Forum for Science, Industry and Business

Sponsored by:     3M 
Search our Site:

 

Sand fly barcoding in Panama reveals Leishmania strain and its potential control

07.04.2010
In the first survey of sand flies in Panama to use genetic barcoding, scientists at the Smithsonian Tropical Research Institute and Gorgas Memorial Laboratories identified 20 sand fly species from Barro Colorado Island.

Two species carried Leishmania naiffi, a parasite that causes cutaneous leishmaniasis: persistent, itchy skin lesions. Three species carried Wolbachia, a bacterial parasite of insects that could contribute to a strategy to control the flies and limit disease transmission.

"We used DNA barcoding—sequencing a particular gene of the blood-feeding flies we collected—to identify the 20 fly species; two species could not be distinguished visually," said Don Windsor, a Smithsonian scientist, who collaborated with STRI interns Jorge Azpurua, Dianne de la Cruz and Anayansi Valderama. "By characterizing another gene fragment from the nucleus of Leishmania, we discovered which fly species carried this disease-causing trypanosome."

Leishmaniasis is not new in central Panama—it poses a long-standing health risk to residents and visitors in the region. L. naiffi, the species carried by the flies in this survey, was previously known only to be in the Caribbean and the Amazon. "Other species of Leishmania and the blood-feeding flies that transmit them are endemic in central Panama," said Windsor. "Either L. naiffi was here undetected, or it could be a recent introduction carried by animals or people coming into Panama. Another explanation is that it is gradually moving northward from South America into Central America."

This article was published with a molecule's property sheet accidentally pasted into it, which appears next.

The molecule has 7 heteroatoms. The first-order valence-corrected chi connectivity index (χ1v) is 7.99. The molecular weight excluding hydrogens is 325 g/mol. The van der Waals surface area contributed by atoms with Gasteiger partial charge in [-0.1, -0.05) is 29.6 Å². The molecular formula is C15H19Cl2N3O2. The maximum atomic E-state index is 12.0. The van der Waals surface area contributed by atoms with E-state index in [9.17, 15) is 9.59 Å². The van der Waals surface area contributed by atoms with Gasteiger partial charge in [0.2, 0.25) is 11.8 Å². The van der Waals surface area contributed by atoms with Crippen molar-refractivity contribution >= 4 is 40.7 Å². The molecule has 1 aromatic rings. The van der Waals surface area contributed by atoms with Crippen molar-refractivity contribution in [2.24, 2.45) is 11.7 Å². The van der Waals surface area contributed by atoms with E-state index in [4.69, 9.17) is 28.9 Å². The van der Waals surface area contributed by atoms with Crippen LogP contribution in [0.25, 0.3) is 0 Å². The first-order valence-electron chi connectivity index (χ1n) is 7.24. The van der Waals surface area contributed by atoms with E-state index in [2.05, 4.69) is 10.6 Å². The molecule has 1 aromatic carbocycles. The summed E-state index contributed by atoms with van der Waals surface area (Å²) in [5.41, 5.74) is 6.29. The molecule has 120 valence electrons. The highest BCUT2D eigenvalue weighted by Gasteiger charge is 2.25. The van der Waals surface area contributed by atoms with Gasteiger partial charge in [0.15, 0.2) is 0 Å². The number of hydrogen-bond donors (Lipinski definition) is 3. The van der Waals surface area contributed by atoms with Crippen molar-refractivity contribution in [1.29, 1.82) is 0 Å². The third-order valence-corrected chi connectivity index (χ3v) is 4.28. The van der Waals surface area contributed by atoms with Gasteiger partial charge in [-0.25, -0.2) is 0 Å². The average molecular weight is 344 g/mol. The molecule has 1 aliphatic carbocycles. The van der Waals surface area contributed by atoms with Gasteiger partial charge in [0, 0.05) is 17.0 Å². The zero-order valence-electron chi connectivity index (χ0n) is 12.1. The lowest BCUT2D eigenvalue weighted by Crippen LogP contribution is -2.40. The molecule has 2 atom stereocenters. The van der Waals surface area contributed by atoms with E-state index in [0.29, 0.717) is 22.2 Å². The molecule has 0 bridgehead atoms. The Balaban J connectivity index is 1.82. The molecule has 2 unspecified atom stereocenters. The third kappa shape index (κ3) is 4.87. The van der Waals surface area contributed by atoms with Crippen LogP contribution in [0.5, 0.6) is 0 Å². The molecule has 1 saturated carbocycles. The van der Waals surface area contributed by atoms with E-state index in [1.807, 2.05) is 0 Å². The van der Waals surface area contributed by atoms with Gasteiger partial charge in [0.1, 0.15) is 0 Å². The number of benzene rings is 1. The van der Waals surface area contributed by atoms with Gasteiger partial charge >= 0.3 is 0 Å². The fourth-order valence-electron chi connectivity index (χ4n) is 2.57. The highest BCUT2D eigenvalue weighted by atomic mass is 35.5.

Researchers hope that the presence of Wolbachia in the same species of flies that carry Leishmania may be useful in disease control. Wolbachia bacteria infect the flies and are passed readily from generation to generation. Wolbachia affects the flies' ability to reproduce and has been proposed as a possible biological control of other insect pests.

Windsor emphasized that common preventative measures such as wearing insect repellent and long-sleeved shirts and pants when going out at dawn or dusk should be standard practice for residents, researchers and tourists who visit lowland tropical forests where Leishmania is endemic.

The Leishmania study was published in the open access journal PLoS Neglected Tropical Diseases. Funding was provided by the U.S. National Science Foundation and Panama's Fundación Gabriel Lewis Galindo.

First author Azpurua, former STRI intern and short-term fellow, now a graduate student at the University of Rochester, has gone on to co-author "Hypersensitivity to Contact Inhibition Provides a Clue to Cancer Resistance of Naked Mole-rat," which was selected from more than 3,700 research articles published in the journal Proceedings of the National Academy of Sciences to win the 2009 Cozzarelli Prize. The journal will present the award for papers that "reflect scientific excellence and originality" during the National Academy of Sciences Annual Meeting April 25 in National Harbor, Md.

The Smithsonian Tropical Research Institute, headquartered in Panama City, Panama, is a unit of the Smithsonian Institution. The institute furthers the understanding of tropical nature and its importance to human welfare, trains students to conduct research in the tropics and promotes conservation by increasing public awareness of beauty and importance of tropical ecosystems. Web site: www.stri.org.

Ref: Jorge Azpurua, Dianne de la Cruz, Anayansi Valderama, Donald Windsor. 2010. Lutzomyia Sand Fly Diversity and Rates of Infection by Wolbachia and an Exotic Leishmania Species on Barro Colorado Island, Panama. PLoS Neglected Tropical Diseases.

Beth King | EurekAlert!
Further information:
http://www.si.edu

More articles from Life Sciences:

nachricht Unique genome architectures after fertilisation in single-cell embryos
30.03.2017 | IMBA - Institut für Molekulare Biotechnologie der Österreichischen Akademie der Wissenschaften GmbH